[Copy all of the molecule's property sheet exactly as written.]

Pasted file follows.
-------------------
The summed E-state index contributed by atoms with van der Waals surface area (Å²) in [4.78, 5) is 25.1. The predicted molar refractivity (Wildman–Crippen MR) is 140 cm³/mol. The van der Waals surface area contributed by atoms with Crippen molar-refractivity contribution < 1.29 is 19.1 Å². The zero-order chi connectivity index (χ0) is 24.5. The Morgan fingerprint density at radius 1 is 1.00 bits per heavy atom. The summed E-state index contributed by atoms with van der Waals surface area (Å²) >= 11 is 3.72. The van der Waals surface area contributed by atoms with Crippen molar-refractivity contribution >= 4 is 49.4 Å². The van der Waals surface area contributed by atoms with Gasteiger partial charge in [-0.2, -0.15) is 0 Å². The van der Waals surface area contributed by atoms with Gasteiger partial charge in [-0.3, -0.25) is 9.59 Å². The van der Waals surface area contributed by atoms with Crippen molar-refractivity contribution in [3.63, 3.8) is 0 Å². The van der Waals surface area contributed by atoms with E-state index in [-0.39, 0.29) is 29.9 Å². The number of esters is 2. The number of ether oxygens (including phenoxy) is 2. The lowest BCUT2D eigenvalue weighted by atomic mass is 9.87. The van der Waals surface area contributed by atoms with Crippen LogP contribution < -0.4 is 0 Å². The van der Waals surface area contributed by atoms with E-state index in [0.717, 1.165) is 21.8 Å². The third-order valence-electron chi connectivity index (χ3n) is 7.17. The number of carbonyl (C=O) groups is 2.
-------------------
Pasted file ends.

The summed E-state index contributed by atoms with van der Waals surface area (Å²) in [4.78, 5) is 25.1. The predicted molar refractivity (Wildman–Crippen MR) is 140 cm³/mol. The van der Waals surface area contributed by atoms with Crippen molar-refractivity contribution < 1.29 is 19.1 Å². The zero-order chi connectivity index (χ0) is 24.5. The Morgan fingerprint density at radius 1 is 1.00 bits per heavy atom. The summed E-state index contributed by atoms with van der Waals surface area (Å²) >= 11 is 3.72. The van der Waals surface area contributed by atoms with Crippen molar-refractivity contribution >= 4 is 49.4 Å². The van der Waals surface area contributed by atoms with Gasteiger partial charge in [-0.2, -0.15) is 0 Å². The van der Waals surface area contributed by atoms with Gasteiger partial charge in [-0.3, -0.25) is 9.59 Å². The van der Waals surface area contributed by atoms with Crippen molar-refractivity contribution in [3.63, 3.8) is 0 Å². The van der Waals surface area contributed by atoms with E-state index in [-0.39, 0.29) is 29.9 Å². The number of esters is 2. The number of ether oxygens (including phenoxy) is 2. The lowest BCUT2D eigenvalue weighted by atomic mass is 9.87. The van der Waals surface area contributed by atoms with Crippen LogP contribution < -0.4 is 0 Å². The van der Waals surface area contributed by atoms with E-state index in [0.717, 1.165) is 21.8 Å². The third-order valence-electron chi connectivity index (χ3n) is 7.17. The number of carbonyl (C=O) groups is 2.